Jacqueline Jones, chairman of the History Department at Wellesley College, who will be visiting professor at Brown University. Dr. Jones is one of the leading young historians of the black American experience and hopes to use the time to complete a book on Southern sharecroppers and seasonal and migratory laborers from 1865 to the present.
Dorothy Nelkin, a pioneer in the interdisciplinary study of science, technology, and society, will take leave of absence from Cornell University to join New York University as visiting professor. Between 1970 and 1987, Professor Nelkin published 17 books on topics as diverse as technological decisionmaking, the creationism controversy, nuclear power, military research, and occupational health. She has been involved with many policymaking groups.
Martha M. Hyde, associate professor of music theory at Yale University, will join the music department of Columbia University. While there Dr. Hyde, an expert on 20th-century music, plans to complete a book on the 12-tone work of Arnold Schoenberg.
Grace Wahba, professor of statistics at the University of Wisconsin, has been chosen by Yale University as its first Luce visiting professor. She will be the only woman scholar in an otherwise all-male department. Over the years, she says, she has seen the previously male-dominated field of statistics gradually open up to women. She herself has demonstrated a consuming passion for math and science since childhood. The author of more than 70 articles in her field, she has lectured on statistics to universities and professional groups in 10 countries.
Each of these professors has had to balance marriage and parenting with her developing career in academia.
The Henry Luce Foundation hopes, through this long-range program, to help identify a number of outstanding women academics and bring them to the attention of those who will be making senior academic appointments in the years ahead, especially the 1990s, when many retirements are expected.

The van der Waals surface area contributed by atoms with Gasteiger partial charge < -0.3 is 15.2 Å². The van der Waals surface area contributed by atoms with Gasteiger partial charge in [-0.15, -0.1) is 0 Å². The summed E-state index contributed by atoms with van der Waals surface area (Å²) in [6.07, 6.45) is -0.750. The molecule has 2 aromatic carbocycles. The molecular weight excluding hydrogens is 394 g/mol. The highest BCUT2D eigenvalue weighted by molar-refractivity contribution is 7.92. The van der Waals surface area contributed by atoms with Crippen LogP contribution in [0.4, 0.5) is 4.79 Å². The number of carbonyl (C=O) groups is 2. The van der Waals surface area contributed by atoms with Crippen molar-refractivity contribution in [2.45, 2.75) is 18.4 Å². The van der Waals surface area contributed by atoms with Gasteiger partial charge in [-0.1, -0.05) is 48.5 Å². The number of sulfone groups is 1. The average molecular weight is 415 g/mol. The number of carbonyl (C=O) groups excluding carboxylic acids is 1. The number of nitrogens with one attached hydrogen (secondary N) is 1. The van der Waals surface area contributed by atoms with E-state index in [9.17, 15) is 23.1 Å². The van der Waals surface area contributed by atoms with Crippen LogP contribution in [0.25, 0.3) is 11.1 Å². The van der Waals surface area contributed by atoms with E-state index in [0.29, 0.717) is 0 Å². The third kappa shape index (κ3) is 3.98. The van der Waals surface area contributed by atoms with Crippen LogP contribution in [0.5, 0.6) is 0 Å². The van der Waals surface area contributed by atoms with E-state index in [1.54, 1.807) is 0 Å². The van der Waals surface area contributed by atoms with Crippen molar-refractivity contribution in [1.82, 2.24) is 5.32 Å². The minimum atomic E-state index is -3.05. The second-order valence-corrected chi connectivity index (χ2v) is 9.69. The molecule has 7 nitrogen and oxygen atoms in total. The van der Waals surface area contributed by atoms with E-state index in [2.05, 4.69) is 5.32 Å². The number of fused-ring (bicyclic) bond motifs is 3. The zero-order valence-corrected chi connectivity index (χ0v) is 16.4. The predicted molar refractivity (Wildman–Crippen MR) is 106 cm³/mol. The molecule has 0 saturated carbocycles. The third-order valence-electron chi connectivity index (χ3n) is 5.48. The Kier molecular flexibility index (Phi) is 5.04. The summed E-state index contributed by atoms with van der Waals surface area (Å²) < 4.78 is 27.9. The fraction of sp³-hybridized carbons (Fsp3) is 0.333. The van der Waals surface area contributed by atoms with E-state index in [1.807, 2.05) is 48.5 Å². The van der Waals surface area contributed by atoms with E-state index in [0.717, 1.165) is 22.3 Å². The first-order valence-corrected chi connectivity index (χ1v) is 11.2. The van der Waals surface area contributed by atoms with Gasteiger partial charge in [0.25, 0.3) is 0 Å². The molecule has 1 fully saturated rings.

``We expect that the women who fill the visiting professorships,'' Mr. Luce said, ``will also make their way, over time, into college presidencies and onto corporate boards, presidential commissions, and other positions of authority and influence. If that proves to be the case, the program will be all that Clare Boothe Luce desired for it.''
Marian Chamberlaine, president of the National Council for Research on Women in Education and head of a task force study on women in higher education that will be published next spring, commented: ``The Luce professorships are certainly directed to a key issue or problem of women in higher education, which is that women have not reached the full professorship levels in the numbers that their doctorate degrees earned would indicate. The Luce program is very important, particularly as it increases the visibility of women in science.''
The Henry Luce Foundation was established in 1936 by the late Henry R. Luce, co-founder and editor in chief of Time Inc. With assets of more than one-quarter of a billion dollars, the foundation is actively involved in higher education, Asian-American affairs, theology, the arts, and public affairs.